‘You are someone the people will believe. It will be the beginning of the end for the Lorders. And we’ll take you to Robert.’

My stomach is in knots. What will she decide? What will Nico do if it isn’t what he wants?

But then, as she starts to say something, he silences her with a raised hand. ‘You need to think about this, about what to do. Don’t decide now. Go.’

She gets up from the table, walks to the door. I’m gripped by fear that he isn’t really going to let her go, that his paranoia will kick in and he’ll be convinced she is going to shop him to the Lorders. It is only when she is gone that I can breathe again. I’m not sure where she stands: she might even be the one who betrayed me to the Lorders, a possibility Nico knows nothing of. How could he know what she might do now?

A slow minute counts down before Nico stands, opens my door. ‘Come. We should get out of here.’

Out through the back door, into his car. Down a side road and another, several quick turns. He watches but no one follows.

‘We’ll head to the house. We need to talk,’ he says.

‘Do you really know where Robert is?’

‘Not yet, but we will.’ He glances sideways. ‘You know her better than I. What do you think she will do?’

‘Honestly? I’m not sure.’

‘Neither am I,’ he admits, and I’m surprised: it is unusual for Nico to admit uncertainty. ‘But there will be a plan B, have no fear.’

He drives the rest of the way in silence.

When we arrive at the house in the woods, he draws me into his office, through a wall of curious eyes. Katran is there, and the others. Tori looks through me as if I am not of notice.

‘Sit,’ Nico says, and shuts the office door. We are alone. He pulls the other chair opposite mine, tilts my face up so we are eye to eye. ‘There is something we need to talk about. Rain, I understand you’ve been to see Ben.’

‘What?’ I half jump out of the chair, the shock of betrayal deep. After all he said about why he wouldn’t, Katran told him?

‘Now, Rain, this was a very foolish thing to do.’ He pushes me back in the chair, holding onto my hand as if to keep me there. His face is set and a tremor of fear runs through my body.

He raises his other hand before I can speak. ‘Wait. You shouldn’t have done it, it was dangerous. You risk us all if you get caught. You know that. But. I do understand.’

‘You do?’

‘Of course. I know what it is like to love, to lose that which you love.’ And his eyes are full of sympathy. ‘Tell me, Rain,’ he says. ‘What happened when you spoke to Ben?’ And his eyes, so familiar and so alien at once, hold mine, soothe, draw me out. ‘Tell me,’ he repeats.

I swallow. ‘It was awful. He didn’t know me, didn’t remember me at all! I don’t know what has happened to him, and—’

‘I do.’

I stop. ‘You do what?’

‘Know what happened to him.’

He pauses. ‘Be strong, Rain. That so-called school where Ben is staying isn’t a school. At least, not what you think of by that. It is a Lorder training centre. They have been experimenting with different procedures. Like Slating, but less drastic. Useful so subjects keep initiative and ability, yet remain under control.’ He takes both my hands in his again. ‘Believe me when I say, I’m sorry. But Ben is lost to you forever.’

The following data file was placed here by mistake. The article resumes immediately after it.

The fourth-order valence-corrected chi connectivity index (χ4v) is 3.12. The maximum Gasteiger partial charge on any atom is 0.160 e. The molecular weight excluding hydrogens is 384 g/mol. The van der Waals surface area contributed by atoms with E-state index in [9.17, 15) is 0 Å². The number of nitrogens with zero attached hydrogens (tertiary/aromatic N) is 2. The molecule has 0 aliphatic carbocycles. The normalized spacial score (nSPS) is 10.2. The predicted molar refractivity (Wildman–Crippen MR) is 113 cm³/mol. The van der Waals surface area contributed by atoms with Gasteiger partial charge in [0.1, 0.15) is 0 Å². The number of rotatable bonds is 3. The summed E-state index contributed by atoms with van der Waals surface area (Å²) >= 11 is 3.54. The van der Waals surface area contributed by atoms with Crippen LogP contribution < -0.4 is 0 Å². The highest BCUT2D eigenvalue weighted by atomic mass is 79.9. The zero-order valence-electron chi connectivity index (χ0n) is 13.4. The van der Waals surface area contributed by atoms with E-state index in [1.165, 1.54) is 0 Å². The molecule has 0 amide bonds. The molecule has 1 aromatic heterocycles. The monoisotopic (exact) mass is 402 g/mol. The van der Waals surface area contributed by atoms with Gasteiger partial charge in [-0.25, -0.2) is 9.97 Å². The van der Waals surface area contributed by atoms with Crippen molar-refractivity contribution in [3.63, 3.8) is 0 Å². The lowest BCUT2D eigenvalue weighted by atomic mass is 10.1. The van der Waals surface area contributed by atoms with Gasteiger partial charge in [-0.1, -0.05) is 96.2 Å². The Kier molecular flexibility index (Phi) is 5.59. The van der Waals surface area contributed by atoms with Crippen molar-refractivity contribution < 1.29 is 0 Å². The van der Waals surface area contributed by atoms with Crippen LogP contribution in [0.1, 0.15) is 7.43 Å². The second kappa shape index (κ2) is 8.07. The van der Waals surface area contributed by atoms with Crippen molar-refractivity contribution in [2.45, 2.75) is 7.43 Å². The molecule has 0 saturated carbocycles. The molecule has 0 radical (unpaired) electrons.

‘No.’ I shake my head, tears threatening behind my eyes.

‘He is training to be the enemy: a Lorder agent.’

And I am unable to take it in. Aiden hinted as much, I realise, without spelling it out. But Ben, a Lorder? No. He couldn’t. He wouldn’t.

I grow cold with understanding. After what has been done to him, he isn’t who he was. He isn’t making the decision.

Deep shuddering sobs start working their way up, and I’m struggling to keep some composure in front of Nico, to save it for later, but he pulls me against his shoulder. Tears spill out.

There is a knock on the door. ‘Wait,’ he says.

He leaves, shuts it behind him.

I drop my head in my hands. Somehow, I already knew. I was avoiding the truth. And here is another, one I will face: Katran told Nico I went to see Ben, he must have. How else could he know? But he said he wouldn’t!

The pain and tears turn into anger, then rage. Katran said I couldn’t make this decision, but he was wrong. It is mine alone. The Lorders must be stopped, at any cost. Any sacrifice.

Before my memories started to come back, I could never have joined Free UK. As just Kyla I could never face their methods, no matter their aims. But now I can. I can forget that Kyla hates violence; forget her fear, that she ever even existed. Just like I forgot Lucy. But I’ll never forget Ben.

Yes! Keep the pain. Use it to focus.

By the time Nico opens the door again, rage has obliterated all other feelings but the desire for revenge.

He sits down. ‘Where were we? Ah, yes. There is something else we need to discuss. Katran and I had a few words earlier today. About you.’

‘What?’ Has he been telling more of my secrets? I clench my fists.

‘He was very careful to say you are on our side.’

‘I am!’

‘But he also expressed concerns. He feels you’re too…fragile, to be of use.’

‘That isn’t true! I’ll do anything.’

‘Will you, Rain?’ Nico leans back, doubt on his face. He holds up one hand, a gesture that says be quiet. I bite my lip. ‘Here is the problem I have. Katran thinks you are a liability: I generally trust his opinion.’

Again, the shock: the betrayal. There Katran was, reminding me how we used to be friends, that he was the one who held me when I was scared. Being all nice about Ben. Used to be friends is right.

‘Yet…’ Nico shrugs. ‘As much as I want to believe in you, Rain, there is something else. Are you a danger to us?’